Mary Hines, the royal mother (and a former queen of the Mystic Club), applauded her daughter and the beautiful proceedings in a gown also designed by Mary Williams. A-line in design and made of silk satin, the fabric was hand painted in Paris in black and silver metallic with an abstract floral design. Also joining her in the box seating was daughter Mary Wyatt (Mrs. Kerry S. Jr.) Milano, a former Comus queen.

Sighted, too, and enjoying the music by the Jimmy Maxwell Orchestra, were Mmes. Lawrence N. Johnson Jr., Kimberlin P. Butcher, Edouard James Kock III, Christian T. Brown, Thomas D. Westfeldt II, John D. Mills, Ryan T. McKinnon, Michael J. Bell, R. Parker LeCorgne, Jefferson G. Parker, Blair F. Scanlon Jr., Patrick A. Talley Jr., Devereux P. Moring, Bruce H. Thompson, and Clark P. Fitz-Hugh. Also, former Proteus queens Mrs. Gary H. Brewster, Cathy, and daughter Miriam “Mimsy.”

Ambient socializing included the annual luncheon for the krewe and Proteus friends at Antoine’s (which featured ecrivisses Cardinal, beef filet and bread pudding with pecans), the invitation extended by her majesty for “at home” at 3 p.m., the parade viewing, a general reception, and, after the ball, another invitation extended by the queen for supper. There, and with special Proteus props as decoration, a full breakfast fueled the Carnival crowd, who hopped to the floor for the siren sounds of Rockin’ Dopsie Jr. and the Zydeco Twisters.

Her majesty and her many subjects reveled in all the protean pleasures, which coursed a circuit from sea to Ashland.

Mystery’s ‘mystery’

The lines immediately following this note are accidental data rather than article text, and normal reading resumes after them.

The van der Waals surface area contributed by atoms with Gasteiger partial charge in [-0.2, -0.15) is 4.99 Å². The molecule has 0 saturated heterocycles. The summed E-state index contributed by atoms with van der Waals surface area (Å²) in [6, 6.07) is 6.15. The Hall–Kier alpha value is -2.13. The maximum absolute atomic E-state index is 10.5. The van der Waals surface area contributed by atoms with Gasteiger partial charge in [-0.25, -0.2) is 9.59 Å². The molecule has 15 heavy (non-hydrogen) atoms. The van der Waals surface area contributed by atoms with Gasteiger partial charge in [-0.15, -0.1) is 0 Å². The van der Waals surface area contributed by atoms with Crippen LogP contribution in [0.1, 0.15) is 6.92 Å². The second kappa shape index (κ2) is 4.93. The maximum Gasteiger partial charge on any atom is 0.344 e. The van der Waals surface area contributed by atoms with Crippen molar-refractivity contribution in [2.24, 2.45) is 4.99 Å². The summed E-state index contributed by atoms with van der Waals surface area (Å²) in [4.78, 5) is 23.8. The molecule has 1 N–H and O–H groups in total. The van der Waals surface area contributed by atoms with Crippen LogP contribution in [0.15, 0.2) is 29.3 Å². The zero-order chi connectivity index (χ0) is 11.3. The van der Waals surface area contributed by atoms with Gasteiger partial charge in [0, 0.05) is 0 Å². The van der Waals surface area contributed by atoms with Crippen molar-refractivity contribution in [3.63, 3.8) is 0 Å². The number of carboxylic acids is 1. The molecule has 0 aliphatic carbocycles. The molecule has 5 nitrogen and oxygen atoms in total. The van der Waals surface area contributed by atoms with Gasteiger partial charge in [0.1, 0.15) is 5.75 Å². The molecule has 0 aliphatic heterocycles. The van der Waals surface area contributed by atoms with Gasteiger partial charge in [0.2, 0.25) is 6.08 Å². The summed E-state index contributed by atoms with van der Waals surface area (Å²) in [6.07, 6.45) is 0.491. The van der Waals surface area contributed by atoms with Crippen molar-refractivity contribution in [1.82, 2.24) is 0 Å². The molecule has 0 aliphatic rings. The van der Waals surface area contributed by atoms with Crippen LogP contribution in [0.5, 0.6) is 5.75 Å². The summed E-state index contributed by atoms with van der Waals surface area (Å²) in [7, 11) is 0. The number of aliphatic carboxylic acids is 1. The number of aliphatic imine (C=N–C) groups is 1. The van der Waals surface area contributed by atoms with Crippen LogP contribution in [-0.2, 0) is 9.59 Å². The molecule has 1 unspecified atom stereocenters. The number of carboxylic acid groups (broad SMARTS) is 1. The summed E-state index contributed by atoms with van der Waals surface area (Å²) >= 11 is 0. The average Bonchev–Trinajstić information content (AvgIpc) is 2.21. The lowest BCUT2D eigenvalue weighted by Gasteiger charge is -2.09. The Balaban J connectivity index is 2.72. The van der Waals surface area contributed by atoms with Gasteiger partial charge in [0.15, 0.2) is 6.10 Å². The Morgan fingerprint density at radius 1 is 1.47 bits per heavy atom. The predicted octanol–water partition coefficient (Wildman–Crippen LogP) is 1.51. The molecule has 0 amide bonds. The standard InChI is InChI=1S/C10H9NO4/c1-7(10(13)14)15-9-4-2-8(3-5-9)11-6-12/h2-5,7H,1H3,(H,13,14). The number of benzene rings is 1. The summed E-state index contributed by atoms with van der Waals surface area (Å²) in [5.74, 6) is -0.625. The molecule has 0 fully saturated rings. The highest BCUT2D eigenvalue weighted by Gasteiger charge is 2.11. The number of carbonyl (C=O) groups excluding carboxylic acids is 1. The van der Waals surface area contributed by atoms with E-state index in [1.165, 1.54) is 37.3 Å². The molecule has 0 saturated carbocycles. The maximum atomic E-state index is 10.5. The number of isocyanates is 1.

With rises and roses to the occasion, the Krewe of Mystery gathered its festive forces to the Convention Center for “Mystere a Monte-Carlo” as announced on the beautiful Patricia Hardin-designed program. With apologies to the original movie “To Catch a Thief,” the organization held, in their wording, a “mercifully brief tableau” recounting the Grace-ful presence of its heroine, the Pink Panther, and the notorious cat burglar. James Bond saved the day — or night.

Reigning, and with her own very graceful presence, was Miss Catherine Turner Worley, daughter of Mr. and Mrs. Robert Bruce Worley Jr. She was escorted by her father and by Messrs. William Manley Hines, Herschel Lee Abbott Jr. (a former Rex), and Dwight LeBlanc Acomb, all fathers of past Mystery queens, who reigned as Meredith Elizabeth Hines, Cathryn Boyd Abbott and Margaret Sharp Abbott. Last year the queenly mantle was worn by the in-attendance Miss Mathilde Stafford Mulkin.

Yet another important majesty was Mrs. C. Gary Schaefer, who wore the crown in 1965 as Miss Louise Stewart Kepper. Accompanying her was her nonagenarian mother, Louise (Mrs. James Henry Jr.) Kepper.